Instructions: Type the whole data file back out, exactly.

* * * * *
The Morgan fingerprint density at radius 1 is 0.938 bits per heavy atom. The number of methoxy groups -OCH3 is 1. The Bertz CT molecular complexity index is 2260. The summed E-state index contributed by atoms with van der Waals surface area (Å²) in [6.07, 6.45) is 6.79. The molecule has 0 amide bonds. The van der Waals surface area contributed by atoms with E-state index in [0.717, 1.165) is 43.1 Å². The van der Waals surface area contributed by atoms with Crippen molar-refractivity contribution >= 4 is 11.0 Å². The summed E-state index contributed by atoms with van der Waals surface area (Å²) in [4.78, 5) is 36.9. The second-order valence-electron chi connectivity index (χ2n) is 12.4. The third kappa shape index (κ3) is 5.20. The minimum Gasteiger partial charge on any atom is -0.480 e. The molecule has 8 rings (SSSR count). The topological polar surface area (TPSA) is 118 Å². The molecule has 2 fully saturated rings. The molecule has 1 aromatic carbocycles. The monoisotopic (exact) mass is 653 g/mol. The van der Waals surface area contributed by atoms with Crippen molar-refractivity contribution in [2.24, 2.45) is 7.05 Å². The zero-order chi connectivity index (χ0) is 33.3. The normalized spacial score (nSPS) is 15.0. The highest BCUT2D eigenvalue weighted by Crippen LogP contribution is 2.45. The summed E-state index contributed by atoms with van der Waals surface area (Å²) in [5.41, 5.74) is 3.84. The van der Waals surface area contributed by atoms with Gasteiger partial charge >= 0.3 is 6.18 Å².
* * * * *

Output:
The Morgan fingerprint density at radius 1 is 0.938 bits per heavy atom. The number of methoxy groups -OCH3 is 1. The Bertz CT molecular complexity index is 2260. The summed E-state index contributed by atoms with van der Waals surface area (Å²) in [6.07, 6.45) is 6.79. The molecule has 0 amide bonds. The van der Waals surface area contributed by atoms with E-state index in [0.717, 1.165) is 43.1 Å². The van der Waals surface area contributed by atoms with Crippen molar-refractivity contribution >= 4 is 11.0 Å². The summed E-state index contributed by atoms with van der Waals surface area (Å²) in [4.78, 5) is 36.9. The second-order valence-electron chi connectivity index (χ2n) is 12.4. The third kappa shape index (κ3) is 5.20. The minimum Gasteiger partial charge on any atom is -0.480 e. The molecule has 8 rings (SSSR count). The topological polar surface area (TPSA) is 118 Å². The molecule has 2 fully saturated rings. The molecule has 1 aromatic carbocycles. The monoisotopic (exact) mass is 653 g/mol. The van der Waals surface area contributed by atoms with Crippen molar-refractivity contribution in [2.24, 2.45) is 7.05 Å². The zero-order chi connectivity index (χ0) is 33.3. The normalized spacial score (nSPS) is 15.0. The highest BCUT2D eigenvalue weighted by Crippen LogP contribution is 2.45. The summed E-state index contributed by atoms with van der Waals surface area (Å²) in [5.41, 5.74) is 3.84. The van der Waals surface area contributed by atoms with Gasteiger partial charge >= 0.3 is 6.18 Å².